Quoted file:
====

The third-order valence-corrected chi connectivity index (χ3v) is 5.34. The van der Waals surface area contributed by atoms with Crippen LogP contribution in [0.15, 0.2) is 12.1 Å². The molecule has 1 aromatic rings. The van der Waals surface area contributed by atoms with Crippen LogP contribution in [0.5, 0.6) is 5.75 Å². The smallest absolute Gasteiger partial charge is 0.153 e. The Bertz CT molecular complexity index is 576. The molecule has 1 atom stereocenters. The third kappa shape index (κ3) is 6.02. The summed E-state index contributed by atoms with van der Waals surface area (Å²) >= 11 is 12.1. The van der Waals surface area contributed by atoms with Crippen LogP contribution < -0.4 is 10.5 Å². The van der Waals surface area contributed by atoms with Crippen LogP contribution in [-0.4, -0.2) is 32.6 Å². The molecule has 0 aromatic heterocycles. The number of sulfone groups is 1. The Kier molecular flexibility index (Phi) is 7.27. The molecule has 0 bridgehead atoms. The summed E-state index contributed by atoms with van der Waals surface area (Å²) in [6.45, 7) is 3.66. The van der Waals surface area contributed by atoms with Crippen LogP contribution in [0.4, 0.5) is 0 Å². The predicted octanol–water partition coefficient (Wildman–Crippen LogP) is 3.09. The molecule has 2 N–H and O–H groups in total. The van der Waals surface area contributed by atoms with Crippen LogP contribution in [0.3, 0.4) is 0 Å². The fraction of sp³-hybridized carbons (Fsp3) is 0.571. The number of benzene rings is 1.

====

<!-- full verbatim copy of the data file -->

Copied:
The third-order valence-corrected chi connectivity index (χ3v) is 5.34. The van der Waals surface area contributed by atoms with Crippen LogP contribution in [0.15, 0.2) is 12.1 Å². The molecule has 1 aromatic rings. The van der Waals surface area contributed by atoms with Crippen LogP contribution in [0.5, 0.6) is 5.75 Å². The smallest absolute Gasteiger partial charge is 0.153 e. The Bertz CT molecular complexity index is 576. The molecule has 1 atom stereocenters. The third kappa shape index (κ3) is 6.02. The summed E-state index contributed by atoms with van der Waals surface area (Å²) >= 11 is 12.1. The van der Waals surface area contributed by atoms with Crippen LogP contribution < -0.4 is 10.5 Å². The van der Waals surface area contributed by atoms with Crippen LogP contribution in [-0.4, -0.2) is 32.6 Å². The molecule has 0 aromatic heterocycles. The number of sulfone groups is 1. The Kier molecular flexibility index (Phi) is 7.27. The molecule has 0 bridgehead atoms. The summed E-state index contributed by atoms with van der Waals surface area (Å²) in [6.45, 7) is 3.66. The van der Waals surface area contributed by atoms with Crippen LogP contribution in [0.4, 0.5) is 0 Å². The predicted octanol–water partition coefficient (Wildman–Crippen LogP) is 3.09. The molecule has 2 N–H and O–H groups in total. The van der Waals surface area contributed by atoms with Crippen LogP contribution in [0.3, 0.4) is 0 Å². The fraction of sp³-hybridized carbons (Fsp3) is 0.571. The number of benzene rings is 1.